Figure 3-12 Cold Front Cloud Formation
Recognizing Cold Fronts During Flight
During a flight over flat terrain, you may see a long line of cumuliform clouds on the horizon.
These clouds may indicate you are flying toward an approaching active cold front. When flying
above an altocumulus layer extending ahead of the front, the lower frontal clouds are often
hidden. Stratus or stratocumulus decks extending many miles ahead of a front may conceal the
main clouds from a low flying aircraft.
Cold Front Flight Problems
Wind shifts: expect an abrupt wind shift when passing through a frontal zone, especially when
flying at lower altitudes. Turbulence is often associated with the wind shift. The wind generally
shifts from SW to NW with greater speeds behind the front.
Ceiling and visibility: if an active cold front moves at a moderate or rapid speed (15-30 knots),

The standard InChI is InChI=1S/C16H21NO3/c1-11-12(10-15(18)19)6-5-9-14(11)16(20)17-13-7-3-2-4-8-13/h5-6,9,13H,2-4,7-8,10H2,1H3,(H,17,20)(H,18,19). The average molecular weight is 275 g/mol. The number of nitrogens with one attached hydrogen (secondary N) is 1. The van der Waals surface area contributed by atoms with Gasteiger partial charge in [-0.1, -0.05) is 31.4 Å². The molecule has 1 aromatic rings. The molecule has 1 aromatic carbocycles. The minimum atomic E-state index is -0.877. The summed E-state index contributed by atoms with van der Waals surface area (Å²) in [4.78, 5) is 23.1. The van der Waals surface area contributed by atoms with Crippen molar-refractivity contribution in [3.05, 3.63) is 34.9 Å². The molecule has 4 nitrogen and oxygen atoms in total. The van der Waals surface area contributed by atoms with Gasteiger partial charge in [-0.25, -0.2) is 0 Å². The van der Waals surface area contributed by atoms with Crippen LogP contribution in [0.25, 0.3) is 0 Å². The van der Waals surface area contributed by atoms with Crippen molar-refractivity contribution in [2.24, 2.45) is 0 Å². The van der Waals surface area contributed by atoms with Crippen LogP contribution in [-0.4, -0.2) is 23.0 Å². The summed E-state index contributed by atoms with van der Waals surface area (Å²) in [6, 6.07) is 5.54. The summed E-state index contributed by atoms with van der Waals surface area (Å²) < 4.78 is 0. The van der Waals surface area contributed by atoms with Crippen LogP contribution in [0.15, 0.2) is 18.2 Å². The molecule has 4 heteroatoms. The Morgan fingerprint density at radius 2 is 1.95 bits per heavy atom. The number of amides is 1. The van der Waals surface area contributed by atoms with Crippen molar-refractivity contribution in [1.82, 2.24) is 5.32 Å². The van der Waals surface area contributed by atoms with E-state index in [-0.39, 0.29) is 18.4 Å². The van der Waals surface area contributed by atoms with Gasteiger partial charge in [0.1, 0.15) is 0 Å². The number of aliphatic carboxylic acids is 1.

its weather zone is generally less than 50 miles wide. If the front moves slower, its weather zone
may be broad enough to seriously affect flight operations for many hours. Ceilings and
visibilities are generally visual meteorological conditions (VMC), but isolated instrument
meteorological conditions (IMC) exist in heavy precipitation and near thunderstorms. Wider
areas of IMC conditions can exist in winter due to snow showers.
Turbulence: many active cold fronts have turbulent cloud systems associated with them, but
thunderstorms may not always be present. Even when there are no clouds, turbulence may still
be a problem. As a rule, expect a rough flight in the vicinity of an active cold front, even when
flying at a considerable altitude.
Mechanics of Frontal Systems 3-13